AOL Time Warner has put on hold a much-vaunted $200m (£127m) venture to offer internet services in China.
AOL signed the deal two years ago with Legend, China's biggest computer maker, but its internet service was never formally launched.
Announcing the change of heart, Legend argued that there was too much competition in the Chinese internet market to justify such a large investment.
But the US firm is also facing hard times, and is cutting costs and rethinking its strategy after last year posting the world's biggest-ever corporate loss.
The venture is not yet dead.
AOL and Legend are considering the addition of other
partners, possibly one or both of China's two big fixed-line
telephone companies to the venture.
A trial of the service, known in Chinese as "Flying Dragon", launched last summer and has been successfully completed.
But Legend argued that the dynamics of the Chinese market have changed over the past couple of years.
The country's top telephone companies, China Netcom and
China Telecom, have both launched internet services, despite previous evidence that they would not.
Tough market to crack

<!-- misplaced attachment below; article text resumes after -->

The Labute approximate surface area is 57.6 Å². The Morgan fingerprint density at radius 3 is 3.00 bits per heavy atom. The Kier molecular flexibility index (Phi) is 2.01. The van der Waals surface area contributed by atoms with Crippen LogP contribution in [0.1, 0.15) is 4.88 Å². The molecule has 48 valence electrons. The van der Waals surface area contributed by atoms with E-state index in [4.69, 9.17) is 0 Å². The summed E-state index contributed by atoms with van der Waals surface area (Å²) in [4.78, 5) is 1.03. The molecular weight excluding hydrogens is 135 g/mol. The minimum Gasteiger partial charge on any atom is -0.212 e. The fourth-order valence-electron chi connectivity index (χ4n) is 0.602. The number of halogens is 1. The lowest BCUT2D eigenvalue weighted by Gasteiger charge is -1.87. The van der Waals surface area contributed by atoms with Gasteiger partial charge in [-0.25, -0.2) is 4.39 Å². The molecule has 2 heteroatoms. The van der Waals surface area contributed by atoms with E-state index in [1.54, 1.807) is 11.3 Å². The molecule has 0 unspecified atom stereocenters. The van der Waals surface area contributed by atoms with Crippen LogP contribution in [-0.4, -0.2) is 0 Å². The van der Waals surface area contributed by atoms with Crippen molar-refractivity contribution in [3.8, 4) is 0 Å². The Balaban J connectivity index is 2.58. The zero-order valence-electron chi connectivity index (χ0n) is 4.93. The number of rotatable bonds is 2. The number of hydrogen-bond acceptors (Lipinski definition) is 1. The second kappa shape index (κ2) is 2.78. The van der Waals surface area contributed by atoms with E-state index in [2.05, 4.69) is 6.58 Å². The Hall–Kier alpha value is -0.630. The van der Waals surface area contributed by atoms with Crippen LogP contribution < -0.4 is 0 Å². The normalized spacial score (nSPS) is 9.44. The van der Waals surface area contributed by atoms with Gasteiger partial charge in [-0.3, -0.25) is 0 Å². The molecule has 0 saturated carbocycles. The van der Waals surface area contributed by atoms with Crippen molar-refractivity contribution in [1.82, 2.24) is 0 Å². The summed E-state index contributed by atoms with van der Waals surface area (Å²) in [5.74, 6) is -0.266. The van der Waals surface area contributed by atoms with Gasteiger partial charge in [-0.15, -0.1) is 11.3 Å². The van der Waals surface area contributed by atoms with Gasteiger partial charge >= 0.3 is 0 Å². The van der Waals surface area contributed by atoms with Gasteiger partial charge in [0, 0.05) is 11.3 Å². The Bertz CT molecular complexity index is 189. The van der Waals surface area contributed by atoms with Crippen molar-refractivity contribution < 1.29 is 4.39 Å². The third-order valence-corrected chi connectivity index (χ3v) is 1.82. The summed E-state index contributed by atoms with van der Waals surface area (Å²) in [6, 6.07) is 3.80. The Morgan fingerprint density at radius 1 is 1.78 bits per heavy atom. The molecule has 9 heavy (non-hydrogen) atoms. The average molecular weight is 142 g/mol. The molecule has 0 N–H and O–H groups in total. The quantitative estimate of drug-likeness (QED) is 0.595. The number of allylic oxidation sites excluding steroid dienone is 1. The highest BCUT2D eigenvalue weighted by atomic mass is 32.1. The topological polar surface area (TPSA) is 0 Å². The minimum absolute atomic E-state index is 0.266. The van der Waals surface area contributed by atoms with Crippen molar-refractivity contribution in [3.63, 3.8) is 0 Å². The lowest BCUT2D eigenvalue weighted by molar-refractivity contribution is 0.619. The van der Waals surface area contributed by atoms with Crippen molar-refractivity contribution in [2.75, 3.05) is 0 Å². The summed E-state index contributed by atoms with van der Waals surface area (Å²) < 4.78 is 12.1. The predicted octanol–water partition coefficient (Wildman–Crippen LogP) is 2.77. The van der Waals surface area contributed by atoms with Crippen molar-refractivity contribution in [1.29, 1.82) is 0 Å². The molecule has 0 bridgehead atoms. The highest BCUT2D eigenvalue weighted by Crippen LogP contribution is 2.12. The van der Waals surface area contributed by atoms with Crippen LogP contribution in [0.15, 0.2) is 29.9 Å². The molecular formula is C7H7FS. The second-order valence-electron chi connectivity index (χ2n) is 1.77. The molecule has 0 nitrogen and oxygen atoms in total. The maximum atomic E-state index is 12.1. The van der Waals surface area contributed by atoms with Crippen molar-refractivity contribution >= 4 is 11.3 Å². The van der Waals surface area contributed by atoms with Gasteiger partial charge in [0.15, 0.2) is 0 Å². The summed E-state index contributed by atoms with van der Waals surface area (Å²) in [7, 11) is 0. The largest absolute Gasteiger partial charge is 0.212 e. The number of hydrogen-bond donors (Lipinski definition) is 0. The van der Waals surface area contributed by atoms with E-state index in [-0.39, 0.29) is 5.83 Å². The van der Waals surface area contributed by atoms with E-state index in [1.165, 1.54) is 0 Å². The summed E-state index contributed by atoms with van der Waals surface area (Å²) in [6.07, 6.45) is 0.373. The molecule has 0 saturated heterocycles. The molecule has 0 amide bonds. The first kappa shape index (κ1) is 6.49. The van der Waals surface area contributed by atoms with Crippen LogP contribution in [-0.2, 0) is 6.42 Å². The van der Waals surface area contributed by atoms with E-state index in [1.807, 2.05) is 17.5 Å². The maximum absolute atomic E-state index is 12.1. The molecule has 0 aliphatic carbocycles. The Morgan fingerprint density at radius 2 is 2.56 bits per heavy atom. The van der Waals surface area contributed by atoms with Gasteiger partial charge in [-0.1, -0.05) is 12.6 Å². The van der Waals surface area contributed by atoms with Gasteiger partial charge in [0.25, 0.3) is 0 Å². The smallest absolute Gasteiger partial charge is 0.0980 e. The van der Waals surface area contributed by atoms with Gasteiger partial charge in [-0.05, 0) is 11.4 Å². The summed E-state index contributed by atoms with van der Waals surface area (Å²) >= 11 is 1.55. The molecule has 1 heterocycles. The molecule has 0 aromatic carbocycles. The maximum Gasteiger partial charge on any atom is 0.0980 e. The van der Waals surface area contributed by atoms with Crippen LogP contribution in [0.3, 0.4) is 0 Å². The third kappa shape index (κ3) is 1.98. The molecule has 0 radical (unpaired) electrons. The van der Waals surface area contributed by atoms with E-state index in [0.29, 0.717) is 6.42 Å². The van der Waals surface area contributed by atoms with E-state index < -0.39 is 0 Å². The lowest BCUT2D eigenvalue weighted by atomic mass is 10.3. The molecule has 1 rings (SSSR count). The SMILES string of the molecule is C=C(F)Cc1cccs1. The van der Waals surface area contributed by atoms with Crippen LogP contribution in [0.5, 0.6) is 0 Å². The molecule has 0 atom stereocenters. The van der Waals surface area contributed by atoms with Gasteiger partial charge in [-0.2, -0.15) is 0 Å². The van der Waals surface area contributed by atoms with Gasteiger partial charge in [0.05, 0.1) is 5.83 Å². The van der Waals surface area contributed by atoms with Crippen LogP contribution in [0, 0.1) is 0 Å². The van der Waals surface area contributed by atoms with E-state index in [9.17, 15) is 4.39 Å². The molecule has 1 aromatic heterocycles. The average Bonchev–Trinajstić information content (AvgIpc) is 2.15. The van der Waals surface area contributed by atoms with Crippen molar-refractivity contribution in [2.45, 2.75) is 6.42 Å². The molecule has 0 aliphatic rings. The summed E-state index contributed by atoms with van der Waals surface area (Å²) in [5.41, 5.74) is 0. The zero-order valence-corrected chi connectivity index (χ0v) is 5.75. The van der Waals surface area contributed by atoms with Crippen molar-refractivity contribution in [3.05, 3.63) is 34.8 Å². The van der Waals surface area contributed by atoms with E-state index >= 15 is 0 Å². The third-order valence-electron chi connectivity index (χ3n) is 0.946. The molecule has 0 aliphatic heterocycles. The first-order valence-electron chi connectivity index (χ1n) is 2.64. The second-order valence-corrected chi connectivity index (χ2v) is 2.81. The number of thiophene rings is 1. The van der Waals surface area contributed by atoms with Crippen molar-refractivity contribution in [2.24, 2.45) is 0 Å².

The deal attracted a great deal of attention in 2001, because foreign participation in Chinese media and online ventures is highly restricted.
Fearful of the cultural effects of the internet, the Chinese authorities screen much online content.
Analysts reckon that the market was already more or less impenetrable even before the main telephone firms joined in.
China has a disproportionately large number of internet service providers, and growth in e-commerce has been patchy.
AOL has a mixed record of investment in overseas internet access.
While it has performed strongly around Europe, it has only two ongoing units in Asia - in the westernised markets of Japan and Australia.
Its previous Chinese-language internet service, in Hong Kong, was closed down in 2001.